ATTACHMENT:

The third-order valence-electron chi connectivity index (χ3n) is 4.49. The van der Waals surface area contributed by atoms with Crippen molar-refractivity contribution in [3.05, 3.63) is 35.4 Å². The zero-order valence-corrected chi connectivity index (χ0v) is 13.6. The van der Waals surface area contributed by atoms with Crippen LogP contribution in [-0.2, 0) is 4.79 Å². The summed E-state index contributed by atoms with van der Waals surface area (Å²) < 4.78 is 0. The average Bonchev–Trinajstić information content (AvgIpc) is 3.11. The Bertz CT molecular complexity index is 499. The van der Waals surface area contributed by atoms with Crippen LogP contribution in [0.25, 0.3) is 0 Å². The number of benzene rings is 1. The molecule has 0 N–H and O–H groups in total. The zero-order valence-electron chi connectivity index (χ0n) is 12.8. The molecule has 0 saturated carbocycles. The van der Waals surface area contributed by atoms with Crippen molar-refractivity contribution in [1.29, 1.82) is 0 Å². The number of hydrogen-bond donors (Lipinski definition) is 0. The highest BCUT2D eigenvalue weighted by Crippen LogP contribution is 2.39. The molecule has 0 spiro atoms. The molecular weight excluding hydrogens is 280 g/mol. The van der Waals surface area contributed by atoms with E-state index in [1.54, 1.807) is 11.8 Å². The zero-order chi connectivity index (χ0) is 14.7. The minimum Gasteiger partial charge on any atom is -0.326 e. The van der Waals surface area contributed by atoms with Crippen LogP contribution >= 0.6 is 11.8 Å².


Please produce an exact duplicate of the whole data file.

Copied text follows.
The third-order valence-electron chi connectivity index (χ3n) is 4.49. The van der Waals surface area contributed by atoms with Crippen molar-refractivity contribution in [3.05, 3.63) is 35.4 Å². The zero-order valence-corrected chi connectivity index (χ0v) is 13.6. The van der Waals surface area contributed by atoms with Crippen LogP contribution in [-0.2, 0) is 4.79 Å². The summed E-state index contributed by atoms with van der Waals surface area (Å²) < 4.78 is 0. The average Bonchev–Trinajstić information content (AvgIpc) is 3.11. The Bertz CT molecular complexity index is 499. The van der Waals surface area contributed by atoms with Crippen LogP contribution in [0.25, 0.3) is 0 Å². The number of benzene rings is 1. The molecule has 0 N–H and O–H groups in total. The zero-order valence-electron chi connectivity index (χ0n) is 12.8. The molecule has 0 saturated carbocycles. The van der Waals surface area contributed by atoms with Crippen molar-refractivity contribution in [1.29, 1.82) is 0 Å². The number of hydrogen-bond donors (Lipinski definition) is 0. The highest BCUT2D eigenvalue weighted by Crippen LogP contribution is 2.39. The molecule has 0 spiro atoms. The molecular weight excluding hydrogens is 280 g/mol. The van der Waals surface area contributed by atoms with E-state index in [1.54, 1.807) is 11.8 Å². The zero-order chi connectivity index (χ0) is 14.7. The minimum Gasteiger partial charge on any atom is -0.326 e. The van der Waals surface area contributed by atoms with Crippen LogP contribution >= 0.6 is 11.8 Å².